WASHINGTON (CAP) - Seeking to bolster its reputation as the planet's foremost proponent of peace, the Bush administration yesterday announced plans to solve a conflict that has been simmering for centuries. While novel and breathtaking in its approach, the solution may prove to be a hard sell to all parties involved.
"We propose to settle the Kurds on one of Alaska's Aleutian Islands," announced Sec. of State Condoleezza Rice when asked about the recent destabilizing events in Pakistan. "We shall call it Kurdaleut (pronounced kird-a-lute), and it shall become a beloved territory of the United States, much like that Puerto Rican place."
The history of antagonism between the Kurds in Iraq and their Turkish neighbor to the west goes back centuries, perhaps even eons. Cave painting recently discovered in Hankari, Turkey, show what many historians believe to be cavemen Turks sneaking up on cavemen Kurds and bopping them on the heads with clubs. The conflict even touched America's early shores, with one Kurd, Jebediah Abdullah Jones, coming to the New World on the Mayflower and, according to some experts, being the first to suggest that turkey be served at the original Thanksgiving feast.
While Turkey has expressed support for some aspects of the administration's plan to end the long-time conflict - most notably the provision that would drag the Kurds three to four continents away - others have expressed some reservations.
"Fuck no. Are you fucking kidding me? Fucking Alaska?" said one Mosul Kurd who asked not to be identified. Native Alaskans seem rather cool to the idea as well, with Sen. Ted Stevens vowing to fight any attempt to carve off a piece of Alaska for a Kurdish homeland.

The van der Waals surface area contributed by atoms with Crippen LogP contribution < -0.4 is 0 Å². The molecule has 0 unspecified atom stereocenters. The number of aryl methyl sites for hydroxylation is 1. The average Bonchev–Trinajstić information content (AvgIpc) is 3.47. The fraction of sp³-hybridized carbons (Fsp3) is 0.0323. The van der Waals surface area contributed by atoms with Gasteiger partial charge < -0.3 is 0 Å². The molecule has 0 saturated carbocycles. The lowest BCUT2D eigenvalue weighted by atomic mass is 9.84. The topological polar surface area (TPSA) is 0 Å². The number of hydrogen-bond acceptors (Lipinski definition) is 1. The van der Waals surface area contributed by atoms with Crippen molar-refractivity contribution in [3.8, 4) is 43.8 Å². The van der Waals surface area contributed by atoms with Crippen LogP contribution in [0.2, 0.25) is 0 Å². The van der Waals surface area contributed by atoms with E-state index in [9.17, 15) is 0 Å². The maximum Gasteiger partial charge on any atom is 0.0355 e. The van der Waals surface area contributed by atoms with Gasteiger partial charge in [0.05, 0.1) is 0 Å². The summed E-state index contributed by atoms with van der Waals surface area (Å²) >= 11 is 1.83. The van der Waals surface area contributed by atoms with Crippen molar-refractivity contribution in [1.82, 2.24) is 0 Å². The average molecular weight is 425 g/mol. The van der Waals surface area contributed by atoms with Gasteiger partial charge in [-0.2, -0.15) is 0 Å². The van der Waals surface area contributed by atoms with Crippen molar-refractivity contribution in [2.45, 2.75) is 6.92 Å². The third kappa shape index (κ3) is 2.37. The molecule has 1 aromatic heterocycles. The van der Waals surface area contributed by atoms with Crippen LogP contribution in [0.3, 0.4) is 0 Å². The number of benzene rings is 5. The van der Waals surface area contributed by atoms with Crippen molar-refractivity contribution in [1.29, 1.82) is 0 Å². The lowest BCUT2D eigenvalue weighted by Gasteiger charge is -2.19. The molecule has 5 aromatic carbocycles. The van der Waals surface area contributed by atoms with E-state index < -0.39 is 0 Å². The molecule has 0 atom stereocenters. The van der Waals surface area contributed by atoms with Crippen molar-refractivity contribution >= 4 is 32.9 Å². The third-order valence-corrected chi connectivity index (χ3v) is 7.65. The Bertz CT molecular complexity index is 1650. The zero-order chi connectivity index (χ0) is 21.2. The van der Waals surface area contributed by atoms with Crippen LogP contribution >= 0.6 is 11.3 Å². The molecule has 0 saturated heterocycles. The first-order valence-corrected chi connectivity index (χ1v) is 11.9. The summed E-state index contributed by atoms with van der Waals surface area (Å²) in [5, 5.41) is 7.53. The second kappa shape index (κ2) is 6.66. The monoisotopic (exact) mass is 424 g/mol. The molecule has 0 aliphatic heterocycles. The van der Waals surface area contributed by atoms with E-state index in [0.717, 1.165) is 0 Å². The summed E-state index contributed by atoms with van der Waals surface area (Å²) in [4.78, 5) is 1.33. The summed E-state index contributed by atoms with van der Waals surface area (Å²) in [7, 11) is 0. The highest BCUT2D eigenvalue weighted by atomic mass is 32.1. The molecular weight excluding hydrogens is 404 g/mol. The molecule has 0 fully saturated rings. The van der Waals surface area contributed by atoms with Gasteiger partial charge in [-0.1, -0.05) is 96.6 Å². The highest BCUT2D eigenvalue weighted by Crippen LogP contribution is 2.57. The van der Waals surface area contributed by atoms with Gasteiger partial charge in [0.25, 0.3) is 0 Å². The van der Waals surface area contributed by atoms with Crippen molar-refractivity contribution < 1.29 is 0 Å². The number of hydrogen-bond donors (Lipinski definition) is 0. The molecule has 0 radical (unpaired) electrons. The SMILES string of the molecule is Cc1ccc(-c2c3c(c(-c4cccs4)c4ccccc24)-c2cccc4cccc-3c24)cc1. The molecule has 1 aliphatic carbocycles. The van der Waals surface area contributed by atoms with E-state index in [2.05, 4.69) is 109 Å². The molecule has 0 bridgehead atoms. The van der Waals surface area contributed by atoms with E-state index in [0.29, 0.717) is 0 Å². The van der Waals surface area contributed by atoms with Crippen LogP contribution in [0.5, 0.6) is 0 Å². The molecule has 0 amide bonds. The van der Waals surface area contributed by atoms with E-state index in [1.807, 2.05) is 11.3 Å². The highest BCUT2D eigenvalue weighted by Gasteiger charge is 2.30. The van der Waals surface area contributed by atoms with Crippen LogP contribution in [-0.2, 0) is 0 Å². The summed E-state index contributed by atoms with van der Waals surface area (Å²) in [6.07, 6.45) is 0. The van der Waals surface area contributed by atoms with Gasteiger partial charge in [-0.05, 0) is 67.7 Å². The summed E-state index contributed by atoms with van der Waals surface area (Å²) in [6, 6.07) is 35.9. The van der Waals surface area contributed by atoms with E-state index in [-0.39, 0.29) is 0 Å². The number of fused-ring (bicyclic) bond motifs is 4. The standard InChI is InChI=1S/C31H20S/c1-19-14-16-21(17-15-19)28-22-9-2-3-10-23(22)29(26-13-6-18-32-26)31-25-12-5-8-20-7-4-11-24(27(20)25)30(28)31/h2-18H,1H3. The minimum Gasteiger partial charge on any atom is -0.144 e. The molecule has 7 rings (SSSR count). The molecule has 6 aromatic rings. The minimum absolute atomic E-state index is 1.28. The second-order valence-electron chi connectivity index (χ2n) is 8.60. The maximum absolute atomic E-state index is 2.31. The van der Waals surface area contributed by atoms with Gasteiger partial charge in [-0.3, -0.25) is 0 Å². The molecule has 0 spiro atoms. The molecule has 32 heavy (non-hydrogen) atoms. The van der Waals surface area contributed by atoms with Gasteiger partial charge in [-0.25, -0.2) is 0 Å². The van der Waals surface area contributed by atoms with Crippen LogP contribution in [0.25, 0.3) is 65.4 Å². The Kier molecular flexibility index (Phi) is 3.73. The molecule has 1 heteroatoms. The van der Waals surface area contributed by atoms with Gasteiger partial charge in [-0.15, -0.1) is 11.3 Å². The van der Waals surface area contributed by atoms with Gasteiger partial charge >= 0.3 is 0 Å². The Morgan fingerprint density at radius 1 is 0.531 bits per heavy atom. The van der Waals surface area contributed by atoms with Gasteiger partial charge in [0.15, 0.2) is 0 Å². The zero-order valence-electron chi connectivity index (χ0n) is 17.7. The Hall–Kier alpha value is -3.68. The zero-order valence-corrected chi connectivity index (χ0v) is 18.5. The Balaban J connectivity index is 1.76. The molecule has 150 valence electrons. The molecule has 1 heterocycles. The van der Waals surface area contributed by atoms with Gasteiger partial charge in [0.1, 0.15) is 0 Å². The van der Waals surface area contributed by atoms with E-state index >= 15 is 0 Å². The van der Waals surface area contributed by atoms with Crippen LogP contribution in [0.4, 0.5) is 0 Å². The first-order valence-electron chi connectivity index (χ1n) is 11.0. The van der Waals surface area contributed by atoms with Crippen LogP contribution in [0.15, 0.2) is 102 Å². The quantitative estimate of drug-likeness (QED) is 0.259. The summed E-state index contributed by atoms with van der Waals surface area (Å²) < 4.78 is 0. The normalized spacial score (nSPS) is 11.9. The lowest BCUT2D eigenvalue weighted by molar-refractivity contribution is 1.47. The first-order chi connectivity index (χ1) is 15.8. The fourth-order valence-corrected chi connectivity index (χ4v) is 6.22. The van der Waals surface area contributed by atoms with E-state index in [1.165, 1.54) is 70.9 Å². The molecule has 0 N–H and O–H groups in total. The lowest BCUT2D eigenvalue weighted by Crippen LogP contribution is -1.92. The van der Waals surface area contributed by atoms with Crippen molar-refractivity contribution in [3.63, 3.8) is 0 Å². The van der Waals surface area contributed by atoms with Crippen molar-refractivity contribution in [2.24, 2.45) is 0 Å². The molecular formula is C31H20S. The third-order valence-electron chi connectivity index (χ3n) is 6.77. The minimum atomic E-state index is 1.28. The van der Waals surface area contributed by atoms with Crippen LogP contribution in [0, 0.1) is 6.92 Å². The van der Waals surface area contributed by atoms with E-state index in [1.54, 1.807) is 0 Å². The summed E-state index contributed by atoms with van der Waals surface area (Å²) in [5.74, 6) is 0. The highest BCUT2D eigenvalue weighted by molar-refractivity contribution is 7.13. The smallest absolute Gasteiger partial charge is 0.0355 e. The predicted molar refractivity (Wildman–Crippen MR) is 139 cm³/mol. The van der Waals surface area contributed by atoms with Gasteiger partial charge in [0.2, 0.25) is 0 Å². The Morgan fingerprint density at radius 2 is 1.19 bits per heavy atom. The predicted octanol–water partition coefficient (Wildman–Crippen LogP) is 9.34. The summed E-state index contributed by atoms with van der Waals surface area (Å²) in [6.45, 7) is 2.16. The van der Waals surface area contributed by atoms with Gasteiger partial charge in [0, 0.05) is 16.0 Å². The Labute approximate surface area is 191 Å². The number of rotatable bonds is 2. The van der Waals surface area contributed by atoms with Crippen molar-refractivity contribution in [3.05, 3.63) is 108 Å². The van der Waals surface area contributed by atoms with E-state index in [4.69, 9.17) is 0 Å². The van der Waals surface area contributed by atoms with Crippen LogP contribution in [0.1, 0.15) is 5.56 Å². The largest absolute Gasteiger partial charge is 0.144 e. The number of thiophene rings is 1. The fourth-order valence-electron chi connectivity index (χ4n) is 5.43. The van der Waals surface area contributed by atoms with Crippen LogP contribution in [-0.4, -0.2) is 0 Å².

"At this time, the senator would vehemently oppose any such action," said a Stevens' spokesman. "No one yet has offered to build the senator, say, a new deck, or maybe a nice solarium for his house. The scent of fresh cedar does much to enhance an old lawmaker's mood, if you catch my drift."
While it has promised to hear all sides of the issue, the White House has nonetheless begun plans to relocate the Kurds and make their island nation of Kurdaleut habitable. CAP News has learned that 12,000 railroad boxcars have been reserved to facilitate the move. Meanwhile, oil giants ExxonMobil and BPAmoco have begun moving virtually their whole fleet of oil drilling platforms to the waters off Kurdaleut to help probe the ocean's floor to find the most stable shipping lanes for the fledgling country's new Kurdacove harbor.
"Many people think that if the water's deep enough, that's all you need for a good shipping lane, but that's just not true," said Lance Devon, Exploration and Development VP at ExxonMobil. "We are volunteering our rigs free of charge for as long as it takes. If we have to spend years drilling into every square meter of ocean floor off the Aleutians in search of the perfect shipping lanes, we are prepared to do just that."
Speaking at a ceremony for the 2007 Recipients of the Presidential Medal of Freedom on Monday, President Bush applauded the oil companies' patriotic commitment to Middle Eastern stability and predicted a bright future for Kurdaleut.
"It shall become a beloved territory of the United States, much like that Puerto Potty [sic] place," the President said.
- Rich Gray